Australian university students are planning to protest at the Commonwealth Heads of Government Meeting (CHOGM) in Brisbane on October 5 and at the Commonwealth Business Forum to be held in Melbourne, October 6-9.
A "protest collective" of disparate groups led by the National Union of Students and including Queers United to Eradicate Economic Rationalism, is coordinating attempts to disrupt the meetings. Although the NUS is not supporting a blockade, other protesters will try to stop the 50 heads of state and their 1,500 officials from entering the Brisbane Conference and Exhibition Centre.
The main meeting will be opened by the Queen and will centre on the theme of "the Commonwealth in the 21st century: continuity and renewal". Over the last two days of the forum, heads of government will go to a retreat at a plush hotel on the Sunshine Coast, 60 miles north of Brisbane. Students and other protesters plan to continue their disruption there.
But the federal and Queensland governments are organising a huge security operation to counter the protests. With the Queen, British prime minister Tony Blair, other political leaders and more than 500 international journalists in attendance, there is concern that anti-globalisation groups will seek the kind of violent confrontations that disrupted the World Economic Forum in Melbourne and multi-government meetings in Seattle, Gothenburg and Genoa.
A federal government website has identified the Indian prime minister Atal Behari Vajpayee and Sri Lankan president Chandrika Kumaratunga as at high risk of terrorist attack during the CHOGM. They are among 46 leaders who have confirmed that they will be attending the meeting.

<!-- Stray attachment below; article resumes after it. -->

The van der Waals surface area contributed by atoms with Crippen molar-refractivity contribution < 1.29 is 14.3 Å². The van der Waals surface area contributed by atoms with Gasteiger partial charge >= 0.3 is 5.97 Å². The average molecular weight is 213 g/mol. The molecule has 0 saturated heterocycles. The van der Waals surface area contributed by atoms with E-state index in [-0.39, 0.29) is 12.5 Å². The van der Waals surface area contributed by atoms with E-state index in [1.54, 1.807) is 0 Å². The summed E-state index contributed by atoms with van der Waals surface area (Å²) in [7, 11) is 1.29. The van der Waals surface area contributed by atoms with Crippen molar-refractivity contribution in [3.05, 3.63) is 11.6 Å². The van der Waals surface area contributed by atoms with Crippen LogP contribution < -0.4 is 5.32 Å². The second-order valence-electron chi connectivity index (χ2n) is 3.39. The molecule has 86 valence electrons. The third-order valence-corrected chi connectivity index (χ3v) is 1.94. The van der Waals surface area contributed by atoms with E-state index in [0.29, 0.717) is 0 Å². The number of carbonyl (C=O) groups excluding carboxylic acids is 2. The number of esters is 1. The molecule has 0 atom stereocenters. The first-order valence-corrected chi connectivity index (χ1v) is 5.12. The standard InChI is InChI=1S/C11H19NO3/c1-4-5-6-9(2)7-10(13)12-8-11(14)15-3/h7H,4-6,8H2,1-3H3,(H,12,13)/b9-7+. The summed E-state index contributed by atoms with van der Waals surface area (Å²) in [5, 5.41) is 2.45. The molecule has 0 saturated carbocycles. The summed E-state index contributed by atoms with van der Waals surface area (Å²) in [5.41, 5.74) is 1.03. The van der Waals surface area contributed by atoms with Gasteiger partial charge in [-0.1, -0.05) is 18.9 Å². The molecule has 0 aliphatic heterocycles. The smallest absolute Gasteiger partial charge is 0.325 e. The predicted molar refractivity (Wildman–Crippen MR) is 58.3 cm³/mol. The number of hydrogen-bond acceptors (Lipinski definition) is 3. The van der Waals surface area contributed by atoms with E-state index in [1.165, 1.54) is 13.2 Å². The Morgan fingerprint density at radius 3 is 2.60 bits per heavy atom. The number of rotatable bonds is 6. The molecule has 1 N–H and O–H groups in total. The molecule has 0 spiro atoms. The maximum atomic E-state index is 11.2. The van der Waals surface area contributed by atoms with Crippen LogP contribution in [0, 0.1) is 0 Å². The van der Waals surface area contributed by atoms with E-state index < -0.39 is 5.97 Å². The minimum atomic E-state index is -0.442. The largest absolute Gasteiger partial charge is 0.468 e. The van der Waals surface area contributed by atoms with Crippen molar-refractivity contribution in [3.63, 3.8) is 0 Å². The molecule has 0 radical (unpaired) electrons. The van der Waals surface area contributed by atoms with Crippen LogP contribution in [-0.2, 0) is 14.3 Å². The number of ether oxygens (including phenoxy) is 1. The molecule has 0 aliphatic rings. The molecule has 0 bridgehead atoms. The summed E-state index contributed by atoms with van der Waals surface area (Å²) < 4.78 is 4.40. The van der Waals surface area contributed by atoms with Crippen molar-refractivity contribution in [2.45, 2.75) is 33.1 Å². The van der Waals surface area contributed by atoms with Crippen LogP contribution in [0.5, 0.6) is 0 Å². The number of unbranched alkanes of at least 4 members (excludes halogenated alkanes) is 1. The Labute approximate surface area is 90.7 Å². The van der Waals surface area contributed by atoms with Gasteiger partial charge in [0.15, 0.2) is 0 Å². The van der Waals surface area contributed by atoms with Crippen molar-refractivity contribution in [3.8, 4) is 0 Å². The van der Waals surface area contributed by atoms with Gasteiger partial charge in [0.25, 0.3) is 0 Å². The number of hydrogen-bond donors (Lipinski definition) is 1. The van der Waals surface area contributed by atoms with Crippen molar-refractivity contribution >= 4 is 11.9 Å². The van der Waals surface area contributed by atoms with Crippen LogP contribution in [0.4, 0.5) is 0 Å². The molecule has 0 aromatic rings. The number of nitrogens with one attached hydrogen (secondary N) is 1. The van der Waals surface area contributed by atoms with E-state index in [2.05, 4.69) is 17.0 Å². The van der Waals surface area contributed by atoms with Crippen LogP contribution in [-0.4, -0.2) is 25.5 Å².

Security officials are particularly sensitive about India because in 1978 Indian prime minister Morarji Desai was the target of Australia's worst terrorist attack when he was attending the Commonwealth leaders summit. Three people were killed when a bomb exploded outside the hotel where Mr Desai was staying, although he was unhurt.
"We expect thousands of students to be out in the streets in Brisbane, but we will not back a blockade," NUS president David Henderson said.
Mr Henderson said the major reason for Australian students being involved was to highlight the implications for higher education of proposals relating to the General Agreement on Trade in Services. These are to be discussed at the next World Trade Organisation meeting in November.
"The CHOGM conference is used as a forum of the WTO and 40 per cent of the WTO's votes are held by Commonwealth countries," he said. "We want to see the arguments against Gats discussed at CHOGM to make sure the multilateral agreement on public services is not accepted as part of the push for trade liberalisation."
Mr Henderson said the deadline for the beginning of Gats negotiations was missed when 50,000 protesters converged on the streets of Seattle to shut down the WTO Ministerial Meeting in November 1999.
He said the NUS was strongly opposed to plans by some countries, such as America, to have government subsidies for services removed when private operators were also present.
"The WTO is pushing hard to open up public services such as education, health, electricity, water supplies and social security to the free market and competition from corporations. If Gats is adopted it will mean any foreign education provider can supply education services from outside a country to students inside that country and can set up its own institutions inside the country."